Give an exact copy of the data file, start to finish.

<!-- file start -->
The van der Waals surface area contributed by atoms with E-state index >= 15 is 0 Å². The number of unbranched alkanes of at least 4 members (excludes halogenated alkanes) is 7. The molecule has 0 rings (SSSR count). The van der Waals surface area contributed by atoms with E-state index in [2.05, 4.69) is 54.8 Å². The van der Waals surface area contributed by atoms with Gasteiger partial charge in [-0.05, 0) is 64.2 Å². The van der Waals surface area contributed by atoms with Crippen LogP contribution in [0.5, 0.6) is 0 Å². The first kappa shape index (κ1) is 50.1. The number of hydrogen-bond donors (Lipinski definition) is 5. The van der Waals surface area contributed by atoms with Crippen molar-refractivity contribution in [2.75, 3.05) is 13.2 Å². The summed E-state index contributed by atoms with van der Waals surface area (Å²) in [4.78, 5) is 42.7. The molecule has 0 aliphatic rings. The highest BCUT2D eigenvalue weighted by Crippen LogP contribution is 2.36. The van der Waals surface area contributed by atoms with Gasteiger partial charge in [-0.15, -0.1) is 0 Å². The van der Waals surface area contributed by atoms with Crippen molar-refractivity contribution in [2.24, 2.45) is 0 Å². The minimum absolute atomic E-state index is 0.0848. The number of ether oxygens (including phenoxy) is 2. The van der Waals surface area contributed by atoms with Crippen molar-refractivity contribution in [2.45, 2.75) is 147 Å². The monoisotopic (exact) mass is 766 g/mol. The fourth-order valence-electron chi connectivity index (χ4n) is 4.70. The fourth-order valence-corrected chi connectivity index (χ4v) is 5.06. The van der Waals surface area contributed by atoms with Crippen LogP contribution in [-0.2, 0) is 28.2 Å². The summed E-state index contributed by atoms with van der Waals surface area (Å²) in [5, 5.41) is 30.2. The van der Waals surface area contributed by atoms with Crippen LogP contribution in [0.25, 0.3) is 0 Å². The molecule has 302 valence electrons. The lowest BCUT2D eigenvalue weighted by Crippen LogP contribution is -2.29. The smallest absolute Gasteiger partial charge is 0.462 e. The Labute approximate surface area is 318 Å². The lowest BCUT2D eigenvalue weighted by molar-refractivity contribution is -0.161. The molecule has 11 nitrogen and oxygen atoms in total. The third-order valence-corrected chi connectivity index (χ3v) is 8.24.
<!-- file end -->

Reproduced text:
The van der Waals surface area contributed by atoms with E-state index >= 15 is 0 Å². The number of unbranched alkanes of at least 4 members (excludes halogenated alkanes) is 7. The molecule has 0 rings (SSSR count). The van der Waals surface area contributed by atoms with E-state index in [2.05, 4.69) is 54.8 Å². The van der Waals surface area contributed by atoms with Gasteiger partial charge in [-0.05, 0) is 64.2 Å². The van der Waals surface area contributed by atoms with Crippen LogP contribution in [0.5, 0.6) is 0 Å². The first kappa shape index (κ1) is 50.1. The number of hydrogen-bond donors (Lipinski definition) is 5. The van der Waals surface area contributed by atoms with Crippen molar-refractivity contribution in [2.75, 3.05) is 13.2 Å². The summed E-state index contributed by atoms with van der Waals surface area (Å²) in [4.78, 5) is 42.7. The molecule has 0 aliphatic rings. The highest BCUT2D eigenvalue weighted by Crippen LogP contribution is 2.36. The van der Waals surface area contributed by atoms with Gasteiger partial charge in [-0.15, -0.1) is 0 Å². The van der Waals surface area contributed by atoms with Crippen molar-refractivity contribution in [2.24, 2.45) is 0 Å². The minimum absolute atomic E-state index is 0.0848. The number of ether oxygens (including phenoxy) is 2. The van der Waals surface area contributed by atoms with Crippen molar-refractivity contribution in [2.45, 2.75) is 147 Å². The monoisotopic (exact) mass is 766 g/mol. The fourth-order valence-electron chi connectivity index (χ4n) is 4.70. The fourth-order valence-corrected chi connectivity index (χ4v) is 5.06. The van der Waals surface area contributed by atoms with Crippen LogP contribution in [-0.2, 0) is 28.2 Å². The summed E-state index contributed by atoms with van der Waals surface area (Å²) in [5, 5.41) is 30.2. The van der Waals surface area contributed by atoms with Crippen LogP contribution in [0.25, 0.3) is 0 Å². The molecule has 302 valence electrons. The lowest BCUT2D eigenvalue weighted by Crippen LogP contribution is -2.29. The smallest absolute Gasteiger partial charge is 0.462 e. The Labute approximate surface area is 318 Å². The lowest BCUT2D eigenvalue weighted by molar-refractivity contribution is -0.161. The molecule has 11 nitrogen and oxygen atoms in total. The third-order valence-corrected chi connectivity index (χ3v) is 8.24.